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How to Help Middle Schooler Transitioning to High School

How to Help Middle Schooler Transitioning to High School

August 20, 2020

Who would have imagined a school year so strange as 2019-2020? We are impressed with parents who simultaneously navigated remote learning and remote working while continuing to invest in the lives of their children.  We have seen parents throughout Buncombe County turn their homes into offices, classrooms, and places for worship as Emmanuel Lutheran Church moved to live streaming on digital platforms

Fortunately, as things begin to return to normal slowly, we are excited to have students return to campus for the fall semester. We have developed healthy and safe procedures for in-person learning, a flexible plan should something change, and a thorough communication strategy. 


With these new challenges, parents and teachers need to remember that for sixth, seventh, and eighth graders, high school may feel like it's looming in the not-so-distant future. These years are already challenging and full of change without the potential pressure of pursuing academic excellence during a pandemic. Emmanuel Lutheran School has been helping parents and students make the transition to high school for many years. In this article, we are providing five tips for making sure your middle schooler is ready for high school.

Helping Your Middle Schooler Make the Transition to High School

Helping your child make the transition from middle to high school begins as early as sixth grade. 

1) Help Your Students Eat, Sleep, and Exercise

There is an increasing belief in a correlation between eating and sleeping well and cognitive ability. From UVA Today:

"There is pretty solid evidence that children who are hungry are not able to focus, so they have a low attention span, behavioral issues, discipline issues in the school," said Sibylle Kranz, an associate professor of kinesiology and a registered dietitian nutritionist in the Curry School.

Even though it is a time when bedtimes might be getting later, middle schoolers need plenty of sleep. If your child establishes poor sleep habits during their preteen years, they can carry over into high school. Fatigue can lead to increased stress, inability to focus, and thus hurt your child's ability to pursue academics with excellence. Help your child understand the importance of getting plenty of sleep.

Additionally, healthy food and exercise will go a long way toward improving your child's ability to study, learn, and focus. Make sure they are eating fruit and vegetables, whole-grains, and foods rich in protein. Put limits on television and video games and send them outside to play, ride bikes, and experience nature.

2) Help Your Child Study Well

Establishing healthy eating, sleeping, and exercise habits will go a long way toward helping them study effectively. If your middle schooler can master studying, they will excel in high school, college, and beyond. Unfortunately, the flip side is true; poor study habits will make their academic experience more challenging. Here are a few tips:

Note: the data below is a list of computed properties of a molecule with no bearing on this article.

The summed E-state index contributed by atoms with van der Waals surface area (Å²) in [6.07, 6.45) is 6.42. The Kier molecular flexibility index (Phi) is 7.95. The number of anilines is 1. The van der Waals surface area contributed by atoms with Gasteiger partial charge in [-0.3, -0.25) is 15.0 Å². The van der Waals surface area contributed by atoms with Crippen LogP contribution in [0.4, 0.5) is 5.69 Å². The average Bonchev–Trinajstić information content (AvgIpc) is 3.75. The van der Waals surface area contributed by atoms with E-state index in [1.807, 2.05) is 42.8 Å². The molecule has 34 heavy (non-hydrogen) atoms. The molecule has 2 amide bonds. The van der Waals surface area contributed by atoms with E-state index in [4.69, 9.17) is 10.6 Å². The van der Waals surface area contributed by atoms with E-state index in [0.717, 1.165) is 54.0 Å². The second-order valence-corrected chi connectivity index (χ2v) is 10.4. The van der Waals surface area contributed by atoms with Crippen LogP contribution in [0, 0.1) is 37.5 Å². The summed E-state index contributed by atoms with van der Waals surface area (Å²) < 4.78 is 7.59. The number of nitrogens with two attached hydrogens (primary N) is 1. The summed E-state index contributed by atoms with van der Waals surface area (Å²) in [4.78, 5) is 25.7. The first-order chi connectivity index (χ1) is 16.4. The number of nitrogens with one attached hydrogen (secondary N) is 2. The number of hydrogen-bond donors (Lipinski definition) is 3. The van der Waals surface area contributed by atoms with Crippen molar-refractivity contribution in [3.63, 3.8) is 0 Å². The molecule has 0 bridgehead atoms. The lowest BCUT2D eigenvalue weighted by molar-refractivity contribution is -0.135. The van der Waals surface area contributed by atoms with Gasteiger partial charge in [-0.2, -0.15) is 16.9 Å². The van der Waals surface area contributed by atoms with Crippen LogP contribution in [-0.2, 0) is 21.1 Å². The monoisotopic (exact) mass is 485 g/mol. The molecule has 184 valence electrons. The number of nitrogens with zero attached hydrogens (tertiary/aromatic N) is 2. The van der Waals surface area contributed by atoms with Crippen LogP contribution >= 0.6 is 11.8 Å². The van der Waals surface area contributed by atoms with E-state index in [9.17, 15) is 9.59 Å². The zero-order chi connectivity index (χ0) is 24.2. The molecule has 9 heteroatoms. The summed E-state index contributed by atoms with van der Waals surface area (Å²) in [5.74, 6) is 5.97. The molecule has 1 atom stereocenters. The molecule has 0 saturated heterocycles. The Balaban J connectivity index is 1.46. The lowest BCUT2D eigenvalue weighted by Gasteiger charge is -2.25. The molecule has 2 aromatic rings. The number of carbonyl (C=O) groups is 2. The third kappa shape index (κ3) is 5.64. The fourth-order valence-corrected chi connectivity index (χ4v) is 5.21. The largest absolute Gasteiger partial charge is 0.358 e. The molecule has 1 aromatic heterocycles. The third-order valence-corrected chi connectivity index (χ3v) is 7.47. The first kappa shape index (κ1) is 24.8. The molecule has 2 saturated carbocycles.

• Help them establish a devotional time with the Lord 
  • Create a quiet space for their study
  • Minimize distractions
  • Develop a daily routine 
  • Build breaks for stretching, exercise, and play
  • Establish a calendar of assignments
  • Establish a pattern of checking assignments together before their due date
  • Develop relationships with teachers

Study habits your middle schooler develops today will follow them into high school and college. 

3) Do Not Fret Over Changing Personalities

Your young child is becoming a teenager during their middle school years. That means there will be a cavalcade of new challenges. Be patient with your middle schooler during this season. You may consider interviewing parents of high schoolers and older children for advice on how to parent during the preteen and early teenage years.  

4) Look for Learning Challenges

During middle school, it will likely become more apparent which subjects they enjoy. If your child is falling behind in a subject, it is vital to address it with their teachers sooner than later. Where your middle schooler is struggling, it will be essential to establish mentorships and tutoring. 

If your child is showing signs of dyslexia or dysgraphia, the sooner it is diagnosed and addressed, the better. There are many resources to help children with these challenges. The more help you get, the more they will be able to excel.  

5) Find Extracurricular Activities 

ELS has fine arts and competitive athletics to engage middle school students beyond the classroom. Whether its music, theater, art, sports, or some combination of multiple activities, encourage your middle schooler to find something they enjoy and stick with it. If your child loves soccer or violin, they will have something to help relieve stress in high school, and skills that can serve them in college and beyond.

Your middle school student will begin to implement the things you have taught them throughout their early childhood years. That will be both rewarding and, at times, stressful. Nevertheless, these preteen and early teenage years are a time of fantastic growth. At Emmanuel Lutheran School, it is our mission to make sure middle schoolers are growing in Christian character to become leaders in their communities. If you want to know more about our school, contact us today